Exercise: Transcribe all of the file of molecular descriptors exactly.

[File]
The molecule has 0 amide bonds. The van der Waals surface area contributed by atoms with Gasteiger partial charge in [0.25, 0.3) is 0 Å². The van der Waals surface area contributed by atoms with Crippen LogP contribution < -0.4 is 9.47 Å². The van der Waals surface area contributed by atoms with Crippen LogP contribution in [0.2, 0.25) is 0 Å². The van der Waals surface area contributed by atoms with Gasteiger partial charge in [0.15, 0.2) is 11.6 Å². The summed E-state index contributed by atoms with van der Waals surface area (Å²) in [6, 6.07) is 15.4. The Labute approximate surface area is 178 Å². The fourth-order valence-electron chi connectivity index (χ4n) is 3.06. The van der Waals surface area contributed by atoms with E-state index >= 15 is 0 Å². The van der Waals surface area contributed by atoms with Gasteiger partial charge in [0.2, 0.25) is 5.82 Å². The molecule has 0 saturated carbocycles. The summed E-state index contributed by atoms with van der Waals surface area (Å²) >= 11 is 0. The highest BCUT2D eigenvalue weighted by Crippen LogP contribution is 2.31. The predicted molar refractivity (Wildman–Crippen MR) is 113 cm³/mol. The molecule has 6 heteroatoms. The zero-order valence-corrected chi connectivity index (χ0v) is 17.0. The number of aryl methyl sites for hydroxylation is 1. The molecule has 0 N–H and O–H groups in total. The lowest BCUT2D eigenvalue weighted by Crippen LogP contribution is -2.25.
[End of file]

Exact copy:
The molecule has 0 amide bonds. The van der Waals surface area contributed by atoms with Gasteiger partial charge in [0.25, 0.3) is 0 Å². The van der Waals surface area contributed by atoms with Crippen LogP contribution < -0.4 is 9.47 Å². The van der Waals surface area contributed by atoms with Crippen LogP contribution in [0.2, 0.25) is 0 Å². The van der Waals surface area contributed by atoms with Gasteiger partial charge in [0.15, 0.2) is 11.6 Å². The summed E-state index contributed by atoms with van der Waals surface area (Å²) in [6, 6.07) is 15.4. The Labute approximate surface area is 178 Å². The fourth-order valence-electron chi connectivity index (χ4n) is 3.06. The van der Waals surface area contributed by atoms with E-state index >= 15 is 0 Å². The van der Waals surface area contributed by atoms with Gasteiger partial charge in [0.2, 0.25) is 5.82 Å². The molecule has 0 saturated carbocycles. The summed E-state index contributed by atoms with van der Waals surface area (Å²) >= 11 is 0. The highest BCUT2D eigenvalue weighted by Crippen LogP contribution is 2.31. The predicted molar refractivity (Wildman–Crippen MR) is 113 cm³/mol. The molecule has 6 heteroatoms. The zero-order valence-corrected chi connectivity index (χ0v) is 17.0. The number of aryl methyl sites for hydroxylation is 1. The molecule has 0 N–H and O–H groups in total. The lowest BCUT2D eigenvalue weighted by Crippen LogP contribution is -2.25.